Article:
New Balance N5 Max heart rate monitor
SNEWS® gear testers have used a lot of heart-rate monitors over the years, dating back to prehistoric time. Well, OK, maybe not quite that far but before they were as common and certainly before most knew what a maximum or target heart rate was. So having been through a number of brands and models over the years we were excited to try one of the New Balance-branded monitors by Highgear.
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SNEWS® gear testers have used a lot of heart-rate monitors over the years, dating back to prehistoric time. Well, OK, maybe not quite that far but before they were as common and certainly before most knew what a maximum or target heart rate was.
So having been through a number of brands and models over the years we were excited to try one of the New Balance-branded monitors by Highgear.
Being pretty serious about what we do, we were sent the N5 Max Training Monitor since we were told it not only had heart rate monitoring but a chronograph with the ability to display lap times as well as a memory function. The website describes this model as “for dedicated runners and endurance athletes.” It comes in both a small face and a larger face to accommodate those with smaller or larger wrists; we chose the large one only because we don’t care much about fashion when we are running or working out – it’s just all about seeing the numbers quickly and easily.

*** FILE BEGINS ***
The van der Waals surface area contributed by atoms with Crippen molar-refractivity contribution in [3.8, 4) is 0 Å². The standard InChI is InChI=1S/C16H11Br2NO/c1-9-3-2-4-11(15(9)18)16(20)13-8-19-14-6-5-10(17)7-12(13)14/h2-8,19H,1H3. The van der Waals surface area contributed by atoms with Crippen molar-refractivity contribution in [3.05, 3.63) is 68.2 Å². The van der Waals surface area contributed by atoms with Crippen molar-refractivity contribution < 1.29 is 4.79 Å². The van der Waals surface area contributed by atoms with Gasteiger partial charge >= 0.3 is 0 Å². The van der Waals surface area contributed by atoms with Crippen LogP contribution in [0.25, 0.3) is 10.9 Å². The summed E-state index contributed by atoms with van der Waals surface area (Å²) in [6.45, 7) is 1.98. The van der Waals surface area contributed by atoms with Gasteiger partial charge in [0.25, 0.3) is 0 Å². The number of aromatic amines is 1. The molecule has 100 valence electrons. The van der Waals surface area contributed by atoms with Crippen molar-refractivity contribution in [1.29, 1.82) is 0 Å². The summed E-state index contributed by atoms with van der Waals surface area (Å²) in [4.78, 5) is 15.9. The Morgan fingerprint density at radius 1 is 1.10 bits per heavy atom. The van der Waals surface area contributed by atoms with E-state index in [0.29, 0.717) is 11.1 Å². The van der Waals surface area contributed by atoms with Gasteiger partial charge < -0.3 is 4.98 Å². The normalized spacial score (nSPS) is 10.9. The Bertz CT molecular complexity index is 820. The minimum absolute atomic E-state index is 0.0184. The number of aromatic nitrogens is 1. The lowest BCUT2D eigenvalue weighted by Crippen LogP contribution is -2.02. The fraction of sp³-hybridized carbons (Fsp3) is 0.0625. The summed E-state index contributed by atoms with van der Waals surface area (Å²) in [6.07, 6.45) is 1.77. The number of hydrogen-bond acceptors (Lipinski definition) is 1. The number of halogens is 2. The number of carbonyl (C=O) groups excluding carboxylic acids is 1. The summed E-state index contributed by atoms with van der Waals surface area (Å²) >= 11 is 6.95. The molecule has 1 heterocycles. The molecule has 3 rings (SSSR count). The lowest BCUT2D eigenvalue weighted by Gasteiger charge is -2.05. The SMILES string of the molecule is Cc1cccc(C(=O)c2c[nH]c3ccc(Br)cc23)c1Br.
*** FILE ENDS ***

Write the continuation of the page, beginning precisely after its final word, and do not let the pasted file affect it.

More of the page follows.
We worked our way through user setup pretty well. Luckily the manual isn’t a book and we appreciated that although like most manuals for electronics these days it takes some focus. The buttons are positioned a little differently than others but you just have to learn where to press or not.
It did not take long for us to discover something that didn’t make sense: There is indeed a heart-rate monitoring mode where the face with its two lines shows a user’s heart rate and a timer. But that is separate from the chronograph mode, where you see lap and cumulative times. They both work well enough but you have to decide: Do you want lap times (e.g. in a running race or doing intervals indoor or out) or do you want heart rate? Seems to us that having BOTH at one time would be dang practical. Of course we also discovered that although the one we tested was the highest-price model, it is described only as a “training monitor” as compared to another model called a “running monitor” that seems it may do what we wanted – go figure.
OK, so, those who want laps and heart rate at the same time shouldn’t consider this monitor but that doesn’t mean it doesn’t work well. For those just interested in fitness training, including calories used, percent fat burned (for whatever that’s worth) and heart rate features such as above or below target zones, this could be just what the doctor ordered.
The memory is easy to access and, once there, you get all kinds of fun data – albeit no laps and splits for the interval geeks. You get total workout time; average heart rate; maximum workout heart rate; time in selected zone, above zone and below zone; percent calories from fat; and total calories used.
There were a couple of annoyances: Once you put on the transmission belt (chest strap) the monitor starts quietly clicking and doesn’t stop. Start/stop controls for the chronograph and heart rate monitor timer are different buttons so you have to keep that straight. The heart-rate start/stop button is finicky; unless you hit it square on and firmly it sometimes doesn’t register.
All that aside for the correct user – e.g. someone interested in straight fitness training and not laps or interval – this monitor is decent and gets the job done. We just wish it could do more.
SNEWS® Rating: 3.5 hands clapping (1 to 5 hands clapping possible, with 5 clapping hands representing functional and design perfection)
Suggested Retail: $90
For more information:www.newbalance.com/accessories